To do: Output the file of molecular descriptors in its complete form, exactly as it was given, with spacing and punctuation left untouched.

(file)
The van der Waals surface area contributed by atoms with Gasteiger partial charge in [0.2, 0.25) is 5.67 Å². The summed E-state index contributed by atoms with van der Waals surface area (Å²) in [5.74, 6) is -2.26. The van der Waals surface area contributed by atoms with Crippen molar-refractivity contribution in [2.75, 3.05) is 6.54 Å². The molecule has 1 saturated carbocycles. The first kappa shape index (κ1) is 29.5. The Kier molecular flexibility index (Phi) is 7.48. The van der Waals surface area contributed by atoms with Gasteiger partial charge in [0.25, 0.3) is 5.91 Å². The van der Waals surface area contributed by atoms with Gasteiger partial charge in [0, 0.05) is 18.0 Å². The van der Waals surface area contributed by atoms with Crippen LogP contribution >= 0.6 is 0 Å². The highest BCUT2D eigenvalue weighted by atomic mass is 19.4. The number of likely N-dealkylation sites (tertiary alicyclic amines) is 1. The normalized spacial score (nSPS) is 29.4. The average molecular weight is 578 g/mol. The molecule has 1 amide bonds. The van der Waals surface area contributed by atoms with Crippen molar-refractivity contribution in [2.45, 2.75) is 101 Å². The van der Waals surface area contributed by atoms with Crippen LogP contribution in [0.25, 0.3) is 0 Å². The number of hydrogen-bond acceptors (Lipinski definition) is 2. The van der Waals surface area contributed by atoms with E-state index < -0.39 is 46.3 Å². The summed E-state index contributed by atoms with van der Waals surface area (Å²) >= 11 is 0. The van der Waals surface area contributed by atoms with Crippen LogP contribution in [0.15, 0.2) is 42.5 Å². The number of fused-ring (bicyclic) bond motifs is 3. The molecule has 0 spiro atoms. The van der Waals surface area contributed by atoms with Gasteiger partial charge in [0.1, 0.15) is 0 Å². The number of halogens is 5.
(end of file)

The van der Waals surface area contributed by atoms with Gasteiger partial charge in [0.2, 0.25) is 5.67 Å². The summed E-state index contributed by atoms with van der Waals surface area (Å²) in [5.74, 6) is -2.26. The van der Waals surface area contributed by atoms with Crippen molar-refractivity contribution in [2.75, 3.05) is 6.54 Å². The molecule has 1 saturated carbocycles. The first kappa shape index (κ1) is 29.5. The Kier molecular flexibility index (Phi) is 7.48. The van der Waals surface area contributed by atoms with Gasteiger partial charge in [0.25, 0.3) is 5.91 Å². The van der Waals surface area contributed by atoms with Gasteiger partial charge in [0, 0.05) is 18.0 Å². The van der Waals surface area contributed by atoms with Crippen LogP contribution >= 0.6 is 0 Å². The highest BCUT2D eigenvalue weighted by atomic mass is 19.4. The number of likely N-dealkylation sites (tertiary alicyclic amines) is 1. The normalized spacial score (nSPS) is 29.4. The average molecular weight is 578 g/mol. The molecule has 1 amide bonds. The van der Waals surface area contributed by atoms with Crippen molar-refractivity contribution in [2.45, 2.75) is 101 Å². The van der Waals surface area contributed by atoms with Crippen LogP contribution in [0.25, 0.3) is 0 Å². The number of hydrogen-bond acceptors (Lipinski definition) is 2. The van der Waals surface area contributed by atoms with E-state index < -0.39 is 46.3 Å². The summed E-state index contributed by atoms with van der Waals surface area (Å²) >= 11 is 0. The van der Waals surface area contributed by atoms with Crippen LogP contribution in [0.15, 0.2) is 42.5 Å². The number of fused-ring (bicyclic) bond motifs is 3. The molecule has 0 spiro atoms. The van der Waals surface area contributed by atoms with Gasteiger partial charge in [0.1, 0.15) is 0 Å². The number of halogens is 5.